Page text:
Friday, February 19, 2010
APD Chief: Dog Bites Are Part of Job
By Scott Sandlin
Journal Staff Writer
Three police officers have been bitten by police service dogs since officer George Gabaldon had a Belgian Malinois clamp down on his calf during the November 2006 arrest of two men in a stolen vehicle, the canine unit supervisor testified Thursday.
Still, Albuquerque Police Chief Ray Schultz, once a canine handler himself in the mid-1980s, said that a bite is an acceptable risk and he would not change the dog deployment policy because of the benefits he sees in officer safety and public safety.
"I feel confident that the handlers know best how to handle a situation," Schultz said in response to a question about why APD doesn't muzzle dogs in certain circumstances.
Schultz said he saw no inconsistency between the city's use-of-force policy and its canine policy, despite the number of people bitten.
A summary of reports supplied by the city to Gabaldon's legal team in discovery, compiled into a summary, shows 97 bites between 1996 and 2008, 71 of them during searches. Another case involving a sheriff's department officer bitten by a dog is scheduled for trial this summer.
Gabaldon's attorneys are asking Second Judicial District Judge Alan Malott to find the city created the risk that led to Gabaldon being bitten, meaning he can seek damages under state tort law instead of being bound by the limits of the workers compensation act.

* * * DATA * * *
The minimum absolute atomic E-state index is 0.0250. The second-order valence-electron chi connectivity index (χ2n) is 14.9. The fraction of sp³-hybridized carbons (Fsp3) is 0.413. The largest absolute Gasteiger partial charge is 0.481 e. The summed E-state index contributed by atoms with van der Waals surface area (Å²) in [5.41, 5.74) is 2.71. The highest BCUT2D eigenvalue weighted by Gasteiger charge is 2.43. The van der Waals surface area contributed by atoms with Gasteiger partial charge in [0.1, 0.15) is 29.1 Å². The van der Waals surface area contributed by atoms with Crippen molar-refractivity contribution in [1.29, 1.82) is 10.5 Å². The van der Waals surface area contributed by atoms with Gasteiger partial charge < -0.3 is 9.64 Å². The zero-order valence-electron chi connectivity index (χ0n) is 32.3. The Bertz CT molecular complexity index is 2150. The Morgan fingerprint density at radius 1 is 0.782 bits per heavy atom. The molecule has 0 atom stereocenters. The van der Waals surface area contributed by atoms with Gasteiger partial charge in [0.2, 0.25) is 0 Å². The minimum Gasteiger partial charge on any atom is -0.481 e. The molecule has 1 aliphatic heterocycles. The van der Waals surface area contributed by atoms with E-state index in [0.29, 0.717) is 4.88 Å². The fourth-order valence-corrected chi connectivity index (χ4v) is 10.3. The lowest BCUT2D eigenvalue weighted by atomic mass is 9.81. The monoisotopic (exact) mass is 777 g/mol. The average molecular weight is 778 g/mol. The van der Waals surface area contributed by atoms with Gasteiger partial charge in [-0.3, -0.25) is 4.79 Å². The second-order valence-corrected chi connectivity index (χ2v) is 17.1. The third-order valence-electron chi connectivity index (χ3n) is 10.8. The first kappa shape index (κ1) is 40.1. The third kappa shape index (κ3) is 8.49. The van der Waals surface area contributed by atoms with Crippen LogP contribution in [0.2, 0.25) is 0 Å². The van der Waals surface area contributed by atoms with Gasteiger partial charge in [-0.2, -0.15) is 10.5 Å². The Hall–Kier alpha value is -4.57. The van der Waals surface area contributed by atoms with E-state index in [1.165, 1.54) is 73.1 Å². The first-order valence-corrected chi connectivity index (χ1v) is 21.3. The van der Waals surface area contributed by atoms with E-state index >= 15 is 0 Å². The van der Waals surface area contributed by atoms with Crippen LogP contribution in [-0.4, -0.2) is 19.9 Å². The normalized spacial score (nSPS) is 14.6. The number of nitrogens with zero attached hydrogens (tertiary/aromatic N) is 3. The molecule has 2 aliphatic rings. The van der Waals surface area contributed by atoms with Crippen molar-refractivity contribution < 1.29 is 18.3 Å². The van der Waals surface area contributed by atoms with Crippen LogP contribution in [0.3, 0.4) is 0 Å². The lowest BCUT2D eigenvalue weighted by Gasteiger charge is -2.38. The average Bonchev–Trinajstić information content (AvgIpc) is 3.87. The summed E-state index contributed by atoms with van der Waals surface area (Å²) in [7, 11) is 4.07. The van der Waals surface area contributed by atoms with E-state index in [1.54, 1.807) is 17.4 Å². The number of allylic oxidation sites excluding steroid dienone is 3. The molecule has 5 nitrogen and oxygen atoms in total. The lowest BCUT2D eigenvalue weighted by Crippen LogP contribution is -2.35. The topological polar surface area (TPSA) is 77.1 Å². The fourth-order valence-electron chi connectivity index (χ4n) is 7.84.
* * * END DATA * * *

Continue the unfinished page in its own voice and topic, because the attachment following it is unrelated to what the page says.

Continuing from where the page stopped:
Attorneys Brad Hall and Sam Bregman also contend that the court has the authority to order a policy change they say will better protect the public and officers — requiring dogs to be muzzled during searches where there is no imminent threat, as in Gabaldon's incident.
Deputy City Attorney Kathryn Levy said Gabaldon's injuries were simply an accident, not the result of egregious conduct by the city.
Gabaldon, fellow officer Jared Frazier and two other officers who were called to the scene near Candelaria and Carlisle NE had handcuffed the subjects who got out of the driver's side of the stolen pickup, according to testimony. Gabaldon had his gun trained on the passenger side door when he heard canine officer Josh Brown deploy his dog, Doc. The dog initially went toward the truck but then veered away toward Gabaldon's unit and bit him on the calf and the front of his leg.
Brown testified that he had made a mistake in the type of command he gave the dog, and then waited too long to issue a recall order, which the dog did not respond to. When he saw the dog biting Gabaldon, Brown said he rushed over to make Doc release his grip.
The other officers cleared the truck — making sure there was no one else inside — before assisting Gabaldon.
Nothing was decided Thursday.
Malott denied the city's motion to dismiss and said he would try to issue a letter ruling within a couple of weeks. After that, he said he would allow the parties to submit proposed findings of fact and conclusions law, clearly anticipating that one or more parties will take the ruling to the New Mexico Court of Appeals.